So Long Old Friends
Oldsmobile departed in 2004 at the age of 107, and this thanksgiving, they’ll be 2 fewer loved ones around the holiday table with Pontiac and Mercury having also having passed this year. As with the loss of a distant relative, we're sad. We have vivid but fading memories of really great times together – but we haven’t seen much of the "real" Pontiac or Mercury in the last few decades since they moved into the rest home . Both had been chronically ill, and apparently had given up on their once powerful passion for fun . Perhaps their death was most humane after all.
Oldsmobile’s demise wasn’t through the lack of investment or effort. Under division manager John Rock, Olds did make a gallant attempt at resurgence with the competitive Intrigue and the passably decent Aurora. Ultimately though, GM decided the billions spent on Olds could be better spent on brands with a stronger prognosis and the brand was finally euthanized in 2004.
If only Pontiac and Mercury had tried as hard.
Pontiac did give us the Solstice, the 2004-06 GTO and the 2008-09 G8. All were strong performers- and in the case of the G8 - a critically acclaimed model. With the Solstice, poor reliability and the inherently thin market for 2 seat roadsters ultimately limited its sales potential. Both the GTO and G8 were bonafide E-ticket rides, with spectacular performance and value. However both were rebadged Australian Holdens with little actual Pontiac DNA. Don’t misunderstand us – we absolutely adore the GTO and the G8 (we own a 2009 G8 GT) but that GM’s once vaunted performance division had to go to the other side of the world to find its driving excitement illustrated just how far Pontiac had deteriorated since its heyday.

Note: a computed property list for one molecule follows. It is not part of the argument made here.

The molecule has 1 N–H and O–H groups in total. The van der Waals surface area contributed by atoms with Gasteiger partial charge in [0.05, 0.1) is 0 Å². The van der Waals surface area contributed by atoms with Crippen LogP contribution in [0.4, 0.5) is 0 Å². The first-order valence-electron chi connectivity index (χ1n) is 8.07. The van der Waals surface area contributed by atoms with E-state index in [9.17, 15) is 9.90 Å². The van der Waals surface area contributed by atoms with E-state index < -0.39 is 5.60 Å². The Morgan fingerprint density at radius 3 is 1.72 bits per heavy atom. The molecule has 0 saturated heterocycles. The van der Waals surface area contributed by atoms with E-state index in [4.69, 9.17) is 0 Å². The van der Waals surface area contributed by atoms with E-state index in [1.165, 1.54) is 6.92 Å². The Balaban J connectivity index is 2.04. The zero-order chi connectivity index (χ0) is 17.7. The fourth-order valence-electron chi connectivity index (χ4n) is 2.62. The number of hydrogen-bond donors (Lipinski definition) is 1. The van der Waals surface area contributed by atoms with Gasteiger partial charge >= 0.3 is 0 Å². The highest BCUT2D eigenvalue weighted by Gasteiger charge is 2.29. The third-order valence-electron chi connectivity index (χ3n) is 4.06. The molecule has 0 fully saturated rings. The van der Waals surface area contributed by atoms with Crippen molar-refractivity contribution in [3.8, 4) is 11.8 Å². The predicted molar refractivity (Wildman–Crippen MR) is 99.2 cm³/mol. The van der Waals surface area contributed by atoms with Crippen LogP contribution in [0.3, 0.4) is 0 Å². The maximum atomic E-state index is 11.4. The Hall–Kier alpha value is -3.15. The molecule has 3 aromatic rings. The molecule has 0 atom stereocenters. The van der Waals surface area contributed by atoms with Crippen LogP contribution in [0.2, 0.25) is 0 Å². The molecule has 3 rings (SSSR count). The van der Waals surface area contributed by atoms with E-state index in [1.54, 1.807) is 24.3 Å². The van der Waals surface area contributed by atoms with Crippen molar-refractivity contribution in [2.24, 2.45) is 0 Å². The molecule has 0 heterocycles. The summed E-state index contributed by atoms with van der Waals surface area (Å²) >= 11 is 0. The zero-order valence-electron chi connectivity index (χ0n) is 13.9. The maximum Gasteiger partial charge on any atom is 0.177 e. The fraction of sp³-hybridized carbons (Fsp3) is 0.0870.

The story at Mercury was even sadder. With each passing year, the only remarkable thing about Mercury was that the brand actually still existed. Platform engineering of existing Ford offerings had often been the order of the day at Mercury since the 1960s. But with the 1967-73 Cougar – Mercury really showed its skill with fabulous styling, luxury, image and performance that was truly differentiated from the Mustang. Although not a market success, the 1971-73 Pantera was also a bold and innovative stroke. But from 1973 to present, absolutely nobody was ‘crazy bout a Mercury.’
But all the same, we will miss Olds, Poncho and Merc. You gave us a lot of good times, and we’ll always be grateful for that. In honor of their passing, a list of my favorites, in no particular order, from the history file. We hope you approve of our selections - and we're sure that we'll hear about it if you don't!
Gyrhead's Top 10 Oldsmobiles:
Gyrhead's Top 10 Pontiacs:
Gyrhead's Top 10 Mercurys:
If you’ve got a great story, top ten list or vehicle that you’d like to share, please write to us at firstname.lastname@example.org
© Gyrhead & Sons Restoration Parts 2010. If you like it, share this articlewith your friends. We worked hard on it so please cite the source.